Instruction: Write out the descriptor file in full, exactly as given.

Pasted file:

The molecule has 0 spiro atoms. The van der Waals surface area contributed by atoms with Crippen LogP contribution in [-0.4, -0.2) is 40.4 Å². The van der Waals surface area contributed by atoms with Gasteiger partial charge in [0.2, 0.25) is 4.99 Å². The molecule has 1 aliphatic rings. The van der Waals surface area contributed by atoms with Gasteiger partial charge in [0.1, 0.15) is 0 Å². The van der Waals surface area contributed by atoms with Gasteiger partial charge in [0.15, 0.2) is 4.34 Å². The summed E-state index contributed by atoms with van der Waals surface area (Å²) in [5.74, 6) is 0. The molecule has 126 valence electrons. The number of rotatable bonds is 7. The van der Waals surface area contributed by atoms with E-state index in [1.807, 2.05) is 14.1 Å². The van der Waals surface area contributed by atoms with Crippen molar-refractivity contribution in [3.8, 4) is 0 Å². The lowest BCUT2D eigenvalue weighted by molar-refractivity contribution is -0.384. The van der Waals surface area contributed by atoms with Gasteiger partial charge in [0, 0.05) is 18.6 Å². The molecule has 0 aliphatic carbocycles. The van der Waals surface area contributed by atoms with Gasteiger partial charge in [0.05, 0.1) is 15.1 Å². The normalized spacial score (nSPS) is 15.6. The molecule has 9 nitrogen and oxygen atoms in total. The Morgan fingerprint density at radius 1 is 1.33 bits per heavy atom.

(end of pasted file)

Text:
The molecule has 0 spiro atoms. The van der Waals surface area contributed by atoms with Crippen LogP contribution in [-0.4, -0.2) is 40.4 Å². The van der Waals surface area contributed by atoms with Gasteiger partial charge in [0.2, 0.25) is 4.99 Å². The molecule has 1 aliphatic rings. The van der Waals surface area contributed by atoms with Gasteiger partial charge in [0.1, 0.15) is 0 Å². The van der Waals surface area contributed by atoms with Gasteiger partial charge in [0.15, 0.2) is 4.34 Å². The summed E-state index contributed by atoms with van der Waals surface area (Å²) in [5.74, 6) is 0. The molecule has 126 valence electrons. The number of rotatable bonds is 7. The van der Waals surface area contributed by atoms with E-state index in [1.807, 2.05) is 14.1 Å². The van der Waals surface area contributed by atoms with Crippen molar-refractivity contribution in [3.8, 4) is 0 Å². The lowest BCUT2D eigenvalue weighted by molar-refractivity contribution is -0.384. The van der Waals surface area contributed by atoms with Gasteiger partial charge in [0, 0.05) is 18.6 Å². The molecule has 0 aliphatic carbocycles. The van der Waals surface area contributed by atoms with Gasteiger partial charge in [0.05, 0.1) is 15.1 Å². The normalized spacial score (nSPS) is 15.6. The molecule has 9 nitrogen and oxygen atoms in total. The Morgan fingerprint density at radius 1 is 1.33 bits per heavy atom.